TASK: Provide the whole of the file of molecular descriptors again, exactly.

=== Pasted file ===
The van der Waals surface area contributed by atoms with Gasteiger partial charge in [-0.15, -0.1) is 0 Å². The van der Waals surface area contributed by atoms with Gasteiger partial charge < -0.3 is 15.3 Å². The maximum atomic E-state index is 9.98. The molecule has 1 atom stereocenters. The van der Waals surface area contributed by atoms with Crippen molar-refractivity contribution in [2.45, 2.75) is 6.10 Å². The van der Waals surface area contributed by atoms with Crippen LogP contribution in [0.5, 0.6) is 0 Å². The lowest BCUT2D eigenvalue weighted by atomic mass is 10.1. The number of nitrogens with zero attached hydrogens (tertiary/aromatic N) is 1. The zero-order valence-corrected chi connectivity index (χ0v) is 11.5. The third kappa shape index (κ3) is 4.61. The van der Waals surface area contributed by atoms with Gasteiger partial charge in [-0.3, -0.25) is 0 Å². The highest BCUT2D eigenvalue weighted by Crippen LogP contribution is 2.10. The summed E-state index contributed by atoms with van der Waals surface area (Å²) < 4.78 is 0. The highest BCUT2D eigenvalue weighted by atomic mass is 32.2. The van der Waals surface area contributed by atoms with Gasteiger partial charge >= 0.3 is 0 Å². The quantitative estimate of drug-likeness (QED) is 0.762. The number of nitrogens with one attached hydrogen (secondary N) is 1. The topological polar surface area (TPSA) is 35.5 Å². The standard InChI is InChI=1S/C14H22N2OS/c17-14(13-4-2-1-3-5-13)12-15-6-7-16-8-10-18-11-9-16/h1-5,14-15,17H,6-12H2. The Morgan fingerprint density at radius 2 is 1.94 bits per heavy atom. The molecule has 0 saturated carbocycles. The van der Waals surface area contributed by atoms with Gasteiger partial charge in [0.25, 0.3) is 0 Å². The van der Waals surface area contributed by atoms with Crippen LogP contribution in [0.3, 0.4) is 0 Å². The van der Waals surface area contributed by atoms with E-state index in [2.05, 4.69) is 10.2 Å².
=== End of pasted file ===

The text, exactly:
The van der Waals surface area contributed by atoms with Gasteiger partial charge in [-0.15, -0.1) is 0 Å². The van der Waals surface area contributed by atoms with Gasteiger partial charge < -0.3 is 15.3 Å². The maximum atomic E-state index is 9.98. The molecule has 1 atom stereocenters. The van der Waals surface area contributed by atoms with Crippen molar-refractivity contribution in [2.45, 2.75) is 6.10 Å². The van der Waals surface area contributed by atoms with Crippen LogP contribution in [0.5, 0.6) is 0 Å². The lowest BCUT2D eigenvalue weighted by atomic mass is 10.1. The number of nitrogens with zero attached hydrogens (tertiary/aromatic N) is 1. The zero-order valence-corrected chi connectivity index (χ0v) is 11.5. The third kappa shape index (κ3) is 4.61. The van der Waals surface area contributed by atoms with Gasteiger partial charge in [-0.3, -0.25) is 0 Å². The highest BCUT2D eigenvalue weighted by Crippen LogP contribution is 2.10. The summed E-state index contributed by atoms with van der Waals surface area (Å²) < 4.78 is 0. The highest BCUT2D eigenvalue weighted by atomic mass is 32.2. The van der Waals surface area contributed by atoms with Gasteiger partial charge >= 0.3 is 0 Å². The quantitative estimate of drug-likeness (QED) is 0.762. The number of nitrogens with one attached hydrogen (secondary N) is 1. The topological polar surface area (TPSA) is 35.5 Å². The standard InChI is InChI=1S/C14H22N2OS/c17-14(13-4-2-1-3-5-13)12-15-6-7-16-8-10-18-11-9-16/h1-5,14-15,17H,6-12H2. The Morgan fingerprint density at radius 2 is 1.94 bits per heavy atom. The molecule has 0 saturated carbocycles. The van der Waals surface area contributed by atoms with Gasteiger partial charge in [0.25, 0.3) is 0 Å². The van der Waals surface area contributed by atoms with Crippen LogP contribution in [0.3, 0.4) is 0 Å². The van der Waals surface area contributed by atoms with E-state index in [2.05, 4.69) is 10.2 Å².